Kind of - I remember having a conversation with Dez from The Safety Fire about the purple paisley guitar I did for him and trying to convince him ‘go for it, it’s going to work, trust me’ and looking at his face and thinking ‘ah, he’s not sure. I might have pushed this a bit too far’.
As a boutique guitar maker, you could have set up shop anywhere. Why London?
I was born here, but I’ve travelled and worked all around the world. I guess I came back because London has a real vibracy; a very creative atmosphere. The rent is about 10 million times higher than anywhere else and sometimes when I look at guitar builders on Instagram who have huge workshops in the countryside I wonder ‘why am I doing this to myself?’. But I’d miss the community and musicians; I’m very conscious of not moving away from such a source of inspiration. It gives you get access to those outside voices that say ‘it’s missing this’ and ask ‘have you tried this?’ and keep pushing you to improve.
There’s a vibrant and multicultural scene right on your doorstep; in a week I can see a rock show on Monday, catch up with friends playing jazz on Tuesday, then a punk show at the Underworld, hardcore in Campden; the next band to break America in a dive bar in Hoxton.
You have a very envious resume; you’ve worked with many notable musicians. What would you consider the highlight so far?
I’ve been very fortunate to tick so many things on the bucket list. I inlaid a guitar for Amy Winehouse that she used when she was headlining Glastonbury; that was cool to see. Years ago when I was at Gibson Jimmy Paige was in the workshop teaching me yoga; I had mentioned that my back was hurting. I remember coming home and thinking ‘that was not a normal day at work’.
And convincing Dez from The Safety Fire that a purple paisley guitar was a good idea when 90% of the band were playing pointy, black guitars.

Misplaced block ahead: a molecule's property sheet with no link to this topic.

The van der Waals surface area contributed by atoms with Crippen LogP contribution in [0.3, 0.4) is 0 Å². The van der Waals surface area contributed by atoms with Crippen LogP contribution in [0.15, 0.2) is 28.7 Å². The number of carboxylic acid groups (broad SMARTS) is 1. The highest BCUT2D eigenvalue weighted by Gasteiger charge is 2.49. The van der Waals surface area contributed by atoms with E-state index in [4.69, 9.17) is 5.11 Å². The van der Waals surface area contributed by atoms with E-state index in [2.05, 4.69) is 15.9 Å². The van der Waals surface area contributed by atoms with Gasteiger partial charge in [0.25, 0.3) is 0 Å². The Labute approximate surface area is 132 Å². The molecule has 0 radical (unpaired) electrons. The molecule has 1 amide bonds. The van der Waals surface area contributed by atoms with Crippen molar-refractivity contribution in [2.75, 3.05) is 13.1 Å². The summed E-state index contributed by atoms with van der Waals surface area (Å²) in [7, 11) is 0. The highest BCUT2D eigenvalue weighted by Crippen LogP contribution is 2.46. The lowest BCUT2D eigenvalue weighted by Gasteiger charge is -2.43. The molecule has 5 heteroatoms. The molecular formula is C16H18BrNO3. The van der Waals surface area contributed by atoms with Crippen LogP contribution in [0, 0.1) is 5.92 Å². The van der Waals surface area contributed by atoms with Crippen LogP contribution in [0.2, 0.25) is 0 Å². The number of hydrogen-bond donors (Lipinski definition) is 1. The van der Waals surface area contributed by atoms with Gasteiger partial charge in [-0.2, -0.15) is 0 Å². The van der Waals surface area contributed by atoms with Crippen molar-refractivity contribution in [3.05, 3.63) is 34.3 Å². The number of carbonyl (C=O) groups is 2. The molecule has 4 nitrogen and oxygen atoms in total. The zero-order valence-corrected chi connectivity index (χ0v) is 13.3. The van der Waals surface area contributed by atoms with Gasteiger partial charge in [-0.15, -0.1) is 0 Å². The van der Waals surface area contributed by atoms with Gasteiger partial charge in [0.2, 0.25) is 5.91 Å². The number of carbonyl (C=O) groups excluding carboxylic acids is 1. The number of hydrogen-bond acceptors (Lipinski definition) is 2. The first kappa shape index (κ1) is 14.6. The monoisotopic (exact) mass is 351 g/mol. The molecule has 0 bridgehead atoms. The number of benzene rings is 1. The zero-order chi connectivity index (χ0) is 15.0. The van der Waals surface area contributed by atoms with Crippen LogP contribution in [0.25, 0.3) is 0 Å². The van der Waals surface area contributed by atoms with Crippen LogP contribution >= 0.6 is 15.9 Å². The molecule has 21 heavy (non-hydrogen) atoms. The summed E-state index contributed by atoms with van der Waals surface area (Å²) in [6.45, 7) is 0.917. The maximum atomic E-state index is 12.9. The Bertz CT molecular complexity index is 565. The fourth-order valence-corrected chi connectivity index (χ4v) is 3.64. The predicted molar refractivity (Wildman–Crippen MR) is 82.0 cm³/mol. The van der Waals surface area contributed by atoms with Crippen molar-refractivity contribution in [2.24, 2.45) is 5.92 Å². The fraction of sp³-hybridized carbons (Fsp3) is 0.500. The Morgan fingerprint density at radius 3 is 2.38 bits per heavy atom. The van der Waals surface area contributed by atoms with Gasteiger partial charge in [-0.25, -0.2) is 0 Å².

Alive or dead, who would you want to build a guitar for?
It sounds obvious, but I would have loved to build a guitar for Prince. He was the whole package; with the aesthetic and the character, people overlook that he was an amazing, amazing guitarist. That one hit me hard.
Can you build us a playlist that you think says something about you and your inspirations? Songs that you like to listen to as you work; artists you’re proud of working with, or tracks with a bit of a story about them.
- Elvis Presley - Suspicious Minds: the first time I fell in love with a Telecaster; James Burton's playing just blew me away, still unbelievably cool with Elvis.
- The Band - Chest Fever
- Radkey - Start Freaking Out
- Steve Earle - Telephone Road: I am terrible in the mornings and gave up coffee a couple of years ago. This track always gets me going!
- Beastie Boys - Super Disco Breakin'
- Sam Cooke - Cupid
- The Safety Fire - Huge Hammers: I had worked with Dez and Jo for a long time before I heard their band; Dez told me he wanted a heavier sounding Telecaster build but I had no idea, its sounds absolutely massive to this day.
- The Replacements - Bastards Of The Young
- Tedeschi Trucks Band- Midnight in Harlem
- Led Zeppelin - Ramble On: my first big job at Gibson was setting up 30 double neck guitars for Jimmy Page to come and check. He was such a gentleman; I’m a pretty good tech, but there's no way all 540 strings were in tune!
- System Of A Down - BYOB
- Punch Brothers - New York City: The punch bros are regularly on the workshop stereo as a reminder to aim high in any artform, in their case insanely high.